Soundtrack to the end of the world: Normie music

Graphic by Derin Savasan
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Jess: Robert Kaplan’s Spotify followers know of his infamous playlist for normal people: “Normie music.” This week, Robert recounts the recent additions to this playlist in the folk, synth and rock genres.  

Today is the day you learn one of my secrets. It’s less of a “don’t tell my crush I like them” secret and more of an “I’ve only told five people” secret. Read on and you could be the sixth. Congratulations!

To fully appreciate it, you’ll need to know something about me: I’ve never been able to make out the lyrics in songs. I can pick up an occasional word or phrase, but I need to Google the song to actually understand it entirely. I think a karaoke update to Spotify would rock my world.

Partly because of this, and partly because of a childhood dream of becoming a professional clarinetist, I’ve spent a lot of time listening to jazz and classical music. In these genres, I’ve found I can appreciate rhythm, texture, harmony and other compositional choices while ignoring lyrics (should they exist).

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The secret is that something about me changed in December 2020. Whatever the trigger (finals, pandemic, both?), I felt hypocritical. I like trying new things but couldn’t remember the last time I listened to a new song. On Dec. 11, Taylor Swift’s album “Evermore” (2020) was released. The timing was impeccable — I listened only days later.

Below, I sample the many artists and songs I’ve discovered since Swift bent me to her wind. They’re all collected in my “Normie music” Spotify playlist, which mockingly began months earlier. Having started with the recommendations of a dear friend, it now chronicles a full-fledged metamorphosis of my music tastes.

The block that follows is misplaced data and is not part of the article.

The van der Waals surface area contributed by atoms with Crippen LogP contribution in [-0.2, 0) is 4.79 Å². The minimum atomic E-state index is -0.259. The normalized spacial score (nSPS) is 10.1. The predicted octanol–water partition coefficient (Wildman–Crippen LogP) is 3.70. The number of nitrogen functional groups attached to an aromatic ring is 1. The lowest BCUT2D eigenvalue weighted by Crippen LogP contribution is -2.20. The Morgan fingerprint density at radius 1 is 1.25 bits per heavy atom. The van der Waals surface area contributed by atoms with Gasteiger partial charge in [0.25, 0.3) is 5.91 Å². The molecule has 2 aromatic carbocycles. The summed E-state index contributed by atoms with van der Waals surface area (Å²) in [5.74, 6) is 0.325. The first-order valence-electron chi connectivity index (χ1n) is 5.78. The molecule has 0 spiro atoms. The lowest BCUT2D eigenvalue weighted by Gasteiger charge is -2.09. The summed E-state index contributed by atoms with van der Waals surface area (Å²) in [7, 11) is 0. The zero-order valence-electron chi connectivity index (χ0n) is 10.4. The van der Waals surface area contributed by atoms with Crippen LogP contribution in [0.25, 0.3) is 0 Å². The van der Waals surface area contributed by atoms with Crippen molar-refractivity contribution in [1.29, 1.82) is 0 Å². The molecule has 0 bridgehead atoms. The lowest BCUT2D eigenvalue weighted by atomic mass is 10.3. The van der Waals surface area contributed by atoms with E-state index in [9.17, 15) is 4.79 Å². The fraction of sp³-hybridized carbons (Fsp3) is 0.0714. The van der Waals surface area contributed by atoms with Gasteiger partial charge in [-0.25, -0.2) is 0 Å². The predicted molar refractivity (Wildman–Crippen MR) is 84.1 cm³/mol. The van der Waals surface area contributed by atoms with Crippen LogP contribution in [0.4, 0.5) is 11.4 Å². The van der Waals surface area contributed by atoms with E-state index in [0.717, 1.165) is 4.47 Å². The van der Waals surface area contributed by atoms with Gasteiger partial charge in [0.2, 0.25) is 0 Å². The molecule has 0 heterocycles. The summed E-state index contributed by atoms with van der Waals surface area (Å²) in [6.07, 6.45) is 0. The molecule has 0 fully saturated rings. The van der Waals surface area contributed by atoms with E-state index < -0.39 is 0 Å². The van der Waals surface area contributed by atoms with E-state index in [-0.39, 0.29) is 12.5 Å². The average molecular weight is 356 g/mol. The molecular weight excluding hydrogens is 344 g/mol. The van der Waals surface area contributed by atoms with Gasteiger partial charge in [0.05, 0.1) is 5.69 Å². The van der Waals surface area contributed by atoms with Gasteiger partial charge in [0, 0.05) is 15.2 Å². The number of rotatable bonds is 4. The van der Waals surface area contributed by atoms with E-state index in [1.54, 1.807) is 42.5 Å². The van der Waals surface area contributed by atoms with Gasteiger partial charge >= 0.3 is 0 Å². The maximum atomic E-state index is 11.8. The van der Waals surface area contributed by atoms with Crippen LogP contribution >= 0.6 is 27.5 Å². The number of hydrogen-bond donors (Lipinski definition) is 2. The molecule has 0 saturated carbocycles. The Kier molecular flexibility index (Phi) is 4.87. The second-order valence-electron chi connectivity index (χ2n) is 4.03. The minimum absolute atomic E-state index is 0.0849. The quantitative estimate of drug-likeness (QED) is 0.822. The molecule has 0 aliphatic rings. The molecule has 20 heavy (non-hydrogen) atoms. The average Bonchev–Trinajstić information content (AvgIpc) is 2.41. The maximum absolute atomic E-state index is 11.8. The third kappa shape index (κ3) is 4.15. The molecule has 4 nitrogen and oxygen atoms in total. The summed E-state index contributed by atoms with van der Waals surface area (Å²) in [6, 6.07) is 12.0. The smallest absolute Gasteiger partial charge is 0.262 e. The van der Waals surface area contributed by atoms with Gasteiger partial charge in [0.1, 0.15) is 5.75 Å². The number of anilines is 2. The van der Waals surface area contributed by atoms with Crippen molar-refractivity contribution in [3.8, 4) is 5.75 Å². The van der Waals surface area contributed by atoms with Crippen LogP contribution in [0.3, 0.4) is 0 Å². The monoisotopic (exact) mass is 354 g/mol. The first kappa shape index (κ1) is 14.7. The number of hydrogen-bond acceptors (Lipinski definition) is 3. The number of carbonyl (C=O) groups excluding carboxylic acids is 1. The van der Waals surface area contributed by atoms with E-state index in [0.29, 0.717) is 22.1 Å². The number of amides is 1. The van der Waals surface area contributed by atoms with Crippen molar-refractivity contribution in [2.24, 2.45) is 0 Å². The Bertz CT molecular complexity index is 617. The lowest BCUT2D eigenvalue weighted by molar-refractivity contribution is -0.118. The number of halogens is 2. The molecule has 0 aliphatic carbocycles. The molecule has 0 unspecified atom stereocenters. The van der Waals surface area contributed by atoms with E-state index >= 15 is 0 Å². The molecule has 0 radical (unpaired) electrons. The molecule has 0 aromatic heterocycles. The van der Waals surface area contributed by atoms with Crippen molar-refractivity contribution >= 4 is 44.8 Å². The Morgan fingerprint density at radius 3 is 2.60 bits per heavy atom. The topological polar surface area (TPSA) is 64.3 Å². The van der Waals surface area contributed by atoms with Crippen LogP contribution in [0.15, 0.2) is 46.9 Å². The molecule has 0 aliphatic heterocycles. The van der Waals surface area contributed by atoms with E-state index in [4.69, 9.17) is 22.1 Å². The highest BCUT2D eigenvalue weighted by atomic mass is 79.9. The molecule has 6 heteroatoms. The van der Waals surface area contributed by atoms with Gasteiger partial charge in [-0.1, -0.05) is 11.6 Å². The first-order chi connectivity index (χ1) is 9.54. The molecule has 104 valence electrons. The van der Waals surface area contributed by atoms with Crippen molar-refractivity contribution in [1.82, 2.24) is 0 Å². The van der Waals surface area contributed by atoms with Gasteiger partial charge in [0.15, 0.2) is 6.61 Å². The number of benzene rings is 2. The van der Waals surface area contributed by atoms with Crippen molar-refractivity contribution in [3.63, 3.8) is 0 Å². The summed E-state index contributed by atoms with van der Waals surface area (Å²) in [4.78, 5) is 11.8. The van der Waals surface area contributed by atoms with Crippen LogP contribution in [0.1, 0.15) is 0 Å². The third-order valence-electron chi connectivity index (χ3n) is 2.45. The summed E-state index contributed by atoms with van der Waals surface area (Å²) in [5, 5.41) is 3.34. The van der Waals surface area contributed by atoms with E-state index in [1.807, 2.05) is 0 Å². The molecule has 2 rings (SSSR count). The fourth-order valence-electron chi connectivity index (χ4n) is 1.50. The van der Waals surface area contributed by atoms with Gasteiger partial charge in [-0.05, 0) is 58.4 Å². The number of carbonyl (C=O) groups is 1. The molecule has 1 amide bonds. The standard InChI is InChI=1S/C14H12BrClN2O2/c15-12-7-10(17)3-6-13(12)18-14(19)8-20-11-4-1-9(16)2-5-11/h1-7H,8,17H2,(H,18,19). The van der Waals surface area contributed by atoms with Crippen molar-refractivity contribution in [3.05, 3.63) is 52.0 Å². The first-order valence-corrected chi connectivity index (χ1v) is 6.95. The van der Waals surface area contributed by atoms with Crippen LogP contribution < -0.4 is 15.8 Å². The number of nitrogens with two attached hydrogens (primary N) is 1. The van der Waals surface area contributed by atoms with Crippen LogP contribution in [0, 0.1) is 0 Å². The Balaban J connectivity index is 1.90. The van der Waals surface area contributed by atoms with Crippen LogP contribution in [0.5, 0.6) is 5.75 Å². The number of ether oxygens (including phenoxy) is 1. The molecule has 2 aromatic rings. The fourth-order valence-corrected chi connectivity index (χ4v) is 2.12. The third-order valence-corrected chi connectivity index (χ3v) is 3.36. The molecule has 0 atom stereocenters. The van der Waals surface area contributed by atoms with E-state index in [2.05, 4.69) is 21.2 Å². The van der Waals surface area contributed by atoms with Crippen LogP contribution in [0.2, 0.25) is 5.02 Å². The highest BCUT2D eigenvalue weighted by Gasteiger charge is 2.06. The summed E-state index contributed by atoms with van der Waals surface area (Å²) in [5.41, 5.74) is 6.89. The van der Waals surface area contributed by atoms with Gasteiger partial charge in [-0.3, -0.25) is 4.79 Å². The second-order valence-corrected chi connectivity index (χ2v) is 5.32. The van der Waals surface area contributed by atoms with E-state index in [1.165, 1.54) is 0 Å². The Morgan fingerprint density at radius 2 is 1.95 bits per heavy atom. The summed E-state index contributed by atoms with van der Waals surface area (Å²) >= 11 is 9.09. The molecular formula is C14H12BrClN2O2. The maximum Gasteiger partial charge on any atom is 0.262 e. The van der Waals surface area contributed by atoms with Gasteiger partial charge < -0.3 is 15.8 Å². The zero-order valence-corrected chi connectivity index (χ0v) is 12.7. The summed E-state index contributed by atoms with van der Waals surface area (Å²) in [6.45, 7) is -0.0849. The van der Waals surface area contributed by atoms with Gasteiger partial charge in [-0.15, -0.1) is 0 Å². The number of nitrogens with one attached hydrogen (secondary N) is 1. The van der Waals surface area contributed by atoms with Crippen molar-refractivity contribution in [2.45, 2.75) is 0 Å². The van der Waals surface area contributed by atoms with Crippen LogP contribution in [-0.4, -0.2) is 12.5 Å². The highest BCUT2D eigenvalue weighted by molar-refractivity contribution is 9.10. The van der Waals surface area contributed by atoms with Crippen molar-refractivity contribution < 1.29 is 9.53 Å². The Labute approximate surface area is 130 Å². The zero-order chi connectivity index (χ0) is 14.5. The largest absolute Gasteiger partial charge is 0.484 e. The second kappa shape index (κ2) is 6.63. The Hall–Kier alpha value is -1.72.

“Sheets” (2008) by Damien Jurado

I’m now partial to indie rock, but Jurado’s versatility and extensive discography introduced me to more folky shades. His stellar voice and skill in building warm, blanket-like textures, both of which are compounded by powerful lyrics — “Swallow him whole like a pill that makes you choke, it steals your soul” — can only impress. See also: “Lady Lie” (2015) by Rainbow Kitten Surprise; on the sunnier side, see “Weight of the Planets” (2019) by Aldous Harding.

“There’s a Reason Why (I Never Returned Your Calls)” (2018) by Blossoms

I could easily list seven other songs in its place — Blossoms is a favorite of mine. Listening to Blossoms is like drinking a glass of (freshly squeezed Florida) orange juice on a Saturday morning. Snappy titles (see above) and catchy melodies sit aloft the tropes of synth-pop, communicating emotion via synthesizer in a way I never thought possible. For other shades of pop I’ve discovered, see: “Festival Grrrl” (2018) by Ivy Mono and “What You Know” (2010) by Two Door Cinema Club.

“Shampoo Bottles” (2020) by Peach Pit

Peach Pit is another find like Blossoms — one of the few I could listen to irrespective of track or album. “Shampoo Bottles” in particular combines witty breakup lyrics (“I’ve run out of my Speed Stick, honey / So I have been using yours”) with an irresistible counter melody and a bassline fit to fill the soul. Other rock tracks from “Normie music”: “Blue Lips” (2018) by Her’s, “Bad Decisions” (2020) by The Strokes and “Pictures of Girls” (2018) by Wallows.

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